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Metallurgical giant Norsk Hydro attacked by encrypting malware

On March 19 2019 Norsk Hydro, one of the world’s largest aluminum producers revealed that ransomware had been used in an attack against them. The Norwegian firm was attacked on March 18 and production processes at a number of facilities in Norway, Qatar, Brazil and other countries were affected.

The incident

According to the information shared at the press conference, Norsk Hydro security personnel discovered ransomware infections during the night of March 18-19. Steps were immediately taken to prevent further infections by the malware. However, the malware had already penetrated systems in Norsk Hydro’s distributed network.

The attack affected both corporate and industrial systems. For instance, the industrial networks at several extrusion and rolled product plants were infected, which resulted in parts of production systems being impacted. In turn, this caused difficulties and temporary stoppages in production. Some operations were switched to manual mode to continue production.

The Norsk Hydro website was also temporarily unavailable.

Norsk Hydro representatives have not named the malware nor the exact number of affected computers. According to their Facebook post, the incident did not put the lives of any employees at risk or affect the power plants, where the IT systems are isolated.

Norsk Hydro is currently conducting an investigation in cooperation with Norway’s National Criminal Investigation Service.

LockerGoga

NorCERT researchers have stated that Norsk Hydro was the victim of a LockerGoga encryption malware attack. This malware had also been used to attack the French firm Altran Technologies in January 2019.

LockerGoga is a relatively new family of encryption malware. The Trojan is written in C++ using the Boost and CryptoPP libraries. It uses a hybrid of AES + RSA 1024 to encrypt files, whereupon the encrypted files get an additional extension: .locked.

It is quite possible that a compromised user account with admin privileges was used to penetrate the Norsk Hydro network. This would have made it possible for the malicious file to be dropped in the Netlogon folder, which can be accessed by all computers on the corporate network. The attacker then merely needed to configure the group policy to make all of the servers and computers execute the malicious file with maximum privileges. This method would allow LockerGoga to spread rapidly across the network without making copies of itself. Moreover, by using the Active Directory service the threat actor evades the corporate firewalls.

So far, the initial infection vector used by LockerGoga has not been identified. Cisco Talos researchers believe that the attacker may have used various methods, including exploiting vulnerabilities and phishing in order to obtain user credentials. Earlier versions of LockerGoga encrypted user data and then showed a ransom demand in Bitcoins. Later versions not only encrypted files, but also forced users to log off and blocked all attempts to log back onto the system. In these cases, users were not even able to see the ransom demand. Thus, these later LockerGoga samples can be classed as wiper malware.

We do not know yet which version of Lockergoga was used in the attack on Norsk Hydro. However, according to a company spokesperson, the corporate network was infected with ransomware, but Norsk Hydro has no intention of paying the ransom.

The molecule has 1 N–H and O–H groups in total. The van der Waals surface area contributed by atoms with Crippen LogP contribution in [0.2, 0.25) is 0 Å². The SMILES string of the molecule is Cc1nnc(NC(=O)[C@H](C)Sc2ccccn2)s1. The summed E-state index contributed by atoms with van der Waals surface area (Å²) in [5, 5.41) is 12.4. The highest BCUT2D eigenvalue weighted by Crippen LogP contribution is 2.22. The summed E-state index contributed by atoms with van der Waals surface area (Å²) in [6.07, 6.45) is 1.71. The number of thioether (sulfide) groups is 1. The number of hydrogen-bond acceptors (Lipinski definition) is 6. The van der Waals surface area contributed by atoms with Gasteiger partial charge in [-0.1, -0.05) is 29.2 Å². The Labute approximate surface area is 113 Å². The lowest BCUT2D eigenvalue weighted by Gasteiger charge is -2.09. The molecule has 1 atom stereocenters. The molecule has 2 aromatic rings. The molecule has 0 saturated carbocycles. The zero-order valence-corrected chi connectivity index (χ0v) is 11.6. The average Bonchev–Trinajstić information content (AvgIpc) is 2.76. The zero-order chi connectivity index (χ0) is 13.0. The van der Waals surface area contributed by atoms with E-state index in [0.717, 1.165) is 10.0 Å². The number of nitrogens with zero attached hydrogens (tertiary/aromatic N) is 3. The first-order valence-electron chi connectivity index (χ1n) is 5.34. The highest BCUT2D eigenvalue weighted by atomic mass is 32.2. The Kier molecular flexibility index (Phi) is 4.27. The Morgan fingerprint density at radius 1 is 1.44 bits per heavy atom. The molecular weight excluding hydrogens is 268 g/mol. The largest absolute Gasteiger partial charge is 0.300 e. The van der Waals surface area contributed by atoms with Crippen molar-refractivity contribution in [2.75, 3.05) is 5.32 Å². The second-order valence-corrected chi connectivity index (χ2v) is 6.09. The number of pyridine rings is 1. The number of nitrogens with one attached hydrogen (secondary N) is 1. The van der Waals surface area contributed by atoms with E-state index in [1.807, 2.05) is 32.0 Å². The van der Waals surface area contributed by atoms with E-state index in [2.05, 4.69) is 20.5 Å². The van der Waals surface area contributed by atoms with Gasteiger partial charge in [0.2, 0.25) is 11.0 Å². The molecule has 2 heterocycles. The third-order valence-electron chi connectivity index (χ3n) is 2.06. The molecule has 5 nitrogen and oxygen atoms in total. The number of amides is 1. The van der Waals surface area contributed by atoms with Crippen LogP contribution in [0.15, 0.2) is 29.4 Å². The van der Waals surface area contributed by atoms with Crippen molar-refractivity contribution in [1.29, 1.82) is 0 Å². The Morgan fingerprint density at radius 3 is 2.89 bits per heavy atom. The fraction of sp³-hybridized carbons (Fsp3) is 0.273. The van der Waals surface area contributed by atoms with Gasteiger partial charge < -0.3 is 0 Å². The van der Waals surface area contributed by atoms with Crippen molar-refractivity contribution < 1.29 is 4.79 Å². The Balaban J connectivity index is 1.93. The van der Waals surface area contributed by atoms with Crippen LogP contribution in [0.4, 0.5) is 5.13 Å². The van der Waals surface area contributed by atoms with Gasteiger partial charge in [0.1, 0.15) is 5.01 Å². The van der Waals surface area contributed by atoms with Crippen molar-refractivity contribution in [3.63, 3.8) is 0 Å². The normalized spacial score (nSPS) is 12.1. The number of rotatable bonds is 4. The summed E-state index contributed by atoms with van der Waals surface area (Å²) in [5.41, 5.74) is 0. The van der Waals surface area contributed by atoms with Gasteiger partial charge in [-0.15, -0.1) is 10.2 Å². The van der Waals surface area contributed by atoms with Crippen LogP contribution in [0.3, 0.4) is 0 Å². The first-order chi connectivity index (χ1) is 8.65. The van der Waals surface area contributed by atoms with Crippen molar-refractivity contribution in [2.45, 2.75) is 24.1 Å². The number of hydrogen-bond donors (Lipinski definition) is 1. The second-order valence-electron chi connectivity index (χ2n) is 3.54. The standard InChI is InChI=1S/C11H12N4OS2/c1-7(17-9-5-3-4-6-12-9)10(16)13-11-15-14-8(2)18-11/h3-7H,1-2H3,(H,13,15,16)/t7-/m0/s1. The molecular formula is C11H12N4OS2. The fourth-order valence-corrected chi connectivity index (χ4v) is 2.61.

Norsk Hydro continues efforts to neutralize the attack and mitigate its consequences. All employees have been asked not to turn on their laptops and not to connect any external devices to the corporate network, including smartphones and Touch Memory electronic keys. Backup copies of systems and databases are being used to restore normal functionality to the network.

As of March 21 all sites were isolated, and the malware was no longer spreading across the company’s network. However, a number of production systems were still working in manual mode.

Conclusions

Even though the investigation is still in progress, we can already draw a number of conclusions about possible reasons for the incident and factors which affected the scope of its consequences.

Lack of network segmentation is one probable reason for the widespread infection. A properly segmented network would have prevented a massive infection and helped contain the attack.

A compromised user account with admin privileges could well have served as another factor which led to the malware’s rapid spread. This could have happened as a result of an earlier phishing attack.

Moreover, the fact that the malware was able to penetrate and infect systems tells us that the antivirus protection used by the company was not sufficiently reliable or that the antivirus databases were not updated. LockerGoga is a relatively new malware family, but it is well known already, and most leading antivirus vendors detect it successfully. Kaspersky Lab products detect this family of Trojans as Trojan-Ransom.Win32.Crypren

Despite the large-scale consequences of this attack, we do need to note the positive factors which help minimize the incident’s impact. These include:

  • A prompt response to the attack, resulting in infected installations being isolated quickly.
  • The rapid switchover of production processes at the affected plants into manual mode, which allowed production to continue.
  • Isolating the power plants’ industrial networks from the corporate network, which prevented them from being infected.
  • Backup copies of data, which should allow Norsk Hydro to restore encrypted data.
  • Norsk Hydro has cyber risk insurance, which should cover some of the expenses related to the incident.